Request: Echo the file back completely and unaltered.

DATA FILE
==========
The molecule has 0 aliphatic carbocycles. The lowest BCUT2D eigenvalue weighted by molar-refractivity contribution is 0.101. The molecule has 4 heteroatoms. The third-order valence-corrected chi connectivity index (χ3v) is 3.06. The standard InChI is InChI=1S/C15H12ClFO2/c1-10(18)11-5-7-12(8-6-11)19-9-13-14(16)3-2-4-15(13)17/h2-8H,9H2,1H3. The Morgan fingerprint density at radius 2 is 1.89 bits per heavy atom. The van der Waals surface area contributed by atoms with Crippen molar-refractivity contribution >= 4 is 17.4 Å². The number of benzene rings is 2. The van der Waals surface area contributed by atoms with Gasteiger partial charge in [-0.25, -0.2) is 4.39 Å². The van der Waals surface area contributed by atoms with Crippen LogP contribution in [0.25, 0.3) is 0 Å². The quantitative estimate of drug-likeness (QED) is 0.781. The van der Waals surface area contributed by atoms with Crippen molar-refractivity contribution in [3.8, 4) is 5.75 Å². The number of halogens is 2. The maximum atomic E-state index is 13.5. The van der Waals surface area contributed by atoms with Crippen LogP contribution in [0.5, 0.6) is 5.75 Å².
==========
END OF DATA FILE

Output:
The molecule has 0 aliphatic carbocycles. The lowest BCUT2D eigenvalue weighted by molar-refractivity contribution is 0.101. The molecule has 4 heteroatoms. The third-order valence-corrected chi connectivity index (χ3v) is 3.06. The standard InChI is InChI=1S/C15H12ClFO2/c1-10(18)11-5-7-12(8-6-11)19-9-13-14(16)3-2-4-15(13)17/h2-8H,9H2,1H3. The Morgan fingerprint density at radius 2 is 1.89 bits per heavy atom. The van der Waals surface area contributed by atoms with Crippen molar-refractivity contribution >= 4 is 17.4 Å². The number of benzene rings is 2. The van der Waals surface area contributed by atoms with Gasteiger partial charge in [-0.25, -0.2) is 4.39 Å². The van der Waals surface area contributed by atoms with Crippen LogP contribution in [0.25, 0.3) is 0 Å². The quantitative estimate of drug-likeness (QED) is 0.781. The van der Waals surface area contributed by atoms with Crippen molar-refractivity contribution in [3.8, 4) is 5.75 Å². The number of halogens is 2. The maximum atomic E-state index is 13.5. The van der Waals surface area contributed by atoms with Crippen LogP contribution in [0.5, 0.6) is 5.75 Å².